We see it most often in the frogs
we know from botanical gardens,
nature museums, aquariums, although
it is widespread in insects and some snakes.
We press our faces to the glass, searching
for the brilliant turquoise, fuchsia, vermillion—
counterintuitive that the color should be the warning,
when they are made more vivid against leaf and loam, but
even harmless species have learned to counterfeit
characteristics of their deadly counterparts. I love
the idea of Batesian mimicry, the safety of appearing
more dangerous than you actually are, almost as much
as the defense mechanism these creatures draw on.
I never studied biology, but a professor whose orbit
I once crossed was one of few experts on Panama’s gold frogs—
technically toads, but toxic amphibians all the same. They’re
rare now in the wild. Aposematic species are harder to spot
against the ocean’s colors. The blue-ringed octopus is one:
when attacked, the rings dappling its yellow skin flash bright blue.
Its neurotoxin can kill a person in minutes. It is venomous.
I always have to look up the difference between venomous
and poisonous: something venomous kills you when it
bites you. Sometimes you don’t feel the sting. Isolated, I dyed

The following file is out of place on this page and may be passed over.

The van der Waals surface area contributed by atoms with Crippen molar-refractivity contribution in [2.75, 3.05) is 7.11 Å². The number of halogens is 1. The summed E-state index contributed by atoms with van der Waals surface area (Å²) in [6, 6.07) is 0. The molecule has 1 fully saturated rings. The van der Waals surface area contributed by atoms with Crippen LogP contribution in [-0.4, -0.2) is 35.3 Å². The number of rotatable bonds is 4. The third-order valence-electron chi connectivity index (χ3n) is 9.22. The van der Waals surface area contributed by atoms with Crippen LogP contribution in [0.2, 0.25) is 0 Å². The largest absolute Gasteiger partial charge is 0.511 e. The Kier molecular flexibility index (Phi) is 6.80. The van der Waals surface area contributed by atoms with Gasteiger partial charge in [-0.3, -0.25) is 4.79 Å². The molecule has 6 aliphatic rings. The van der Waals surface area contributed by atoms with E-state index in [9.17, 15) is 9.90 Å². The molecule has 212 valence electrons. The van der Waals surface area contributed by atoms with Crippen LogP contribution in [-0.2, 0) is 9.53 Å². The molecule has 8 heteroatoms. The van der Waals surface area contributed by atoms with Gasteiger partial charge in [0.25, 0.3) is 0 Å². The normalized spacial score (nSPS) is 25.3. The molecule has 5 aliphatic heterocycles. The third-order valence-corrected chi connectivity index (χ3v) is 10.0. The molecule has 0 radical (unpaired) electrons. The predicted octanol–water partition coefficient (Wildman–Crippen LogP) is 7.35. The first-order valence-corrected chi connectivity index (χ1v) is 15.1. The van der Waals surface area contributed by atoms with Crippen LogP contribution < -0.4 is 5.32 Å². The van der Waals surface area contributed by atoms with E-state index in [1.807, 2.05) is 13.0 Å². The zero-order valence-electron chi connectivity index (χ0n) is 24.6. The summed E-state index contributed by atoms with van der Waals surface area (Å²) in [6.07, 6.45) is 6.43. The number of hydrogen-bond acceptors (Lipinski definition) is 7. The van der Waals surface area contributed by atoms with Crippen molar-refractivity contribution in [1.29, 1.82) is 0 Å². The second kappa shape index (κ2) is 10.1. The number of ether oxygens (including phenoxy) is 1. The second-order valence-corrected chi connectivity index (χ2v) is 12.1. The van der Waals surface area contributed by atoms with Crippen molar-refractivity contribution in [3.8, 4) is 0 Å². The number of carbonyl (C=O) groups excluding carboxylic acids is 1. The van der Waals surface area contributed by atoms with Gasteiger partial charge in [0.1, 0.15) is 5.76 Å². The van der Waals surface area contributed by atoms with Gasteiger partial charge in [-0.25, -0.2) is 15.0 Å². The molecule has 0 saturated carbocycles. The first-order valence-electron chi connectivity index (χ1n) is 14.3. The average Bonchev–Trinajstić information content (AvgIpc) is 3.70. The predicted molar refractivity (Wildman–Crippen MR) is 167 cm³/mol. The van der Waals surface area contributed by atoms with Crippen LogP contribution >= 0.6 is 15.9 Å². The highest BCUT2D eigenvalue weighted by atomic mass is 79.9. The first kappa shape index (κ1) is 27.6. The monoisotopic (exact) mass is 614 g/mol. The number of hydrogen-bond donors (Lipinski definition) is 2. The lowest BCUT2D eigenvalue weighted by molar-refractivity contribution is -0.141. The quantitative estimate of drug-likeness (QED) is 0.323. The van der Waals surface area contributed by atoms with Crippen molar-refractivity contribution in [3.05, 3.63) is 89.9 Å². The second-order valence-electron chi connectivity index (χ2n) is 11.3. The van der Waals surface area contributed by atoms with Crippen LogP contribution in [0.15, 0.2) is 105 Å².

my hair teal, and later that year, bought combat boots
and a black trench coat and buzzed both sides of my head.
The blue-ringed octopus is solitary; most of the time
it camouflages itself in crevices. Zetek’s golden frog
communicates through semaphore as much as sound.
The black dots on its back and legs are likely the size
of my ear gauges. It is poisonous. Something poisonous
kills you when you try to consume it—as you reach out to touch.

Gretchen Rockwell is a queer poet and supplemental instructor of English at the Naval Academy Preparatory School in Newport, RI. Xer work has appeared in Glass: Poets ResistInto the VoidNoble/Gas QtrlyKissing Dynamite, FreezeRay Poetry, and elsewhere. Gretchen enjoys writing poetry about gender and sexuality, history, myth, science, space, and unusual connections – find xer at www.gretchenrockwell.com or on Twitter at @daft_rockwell.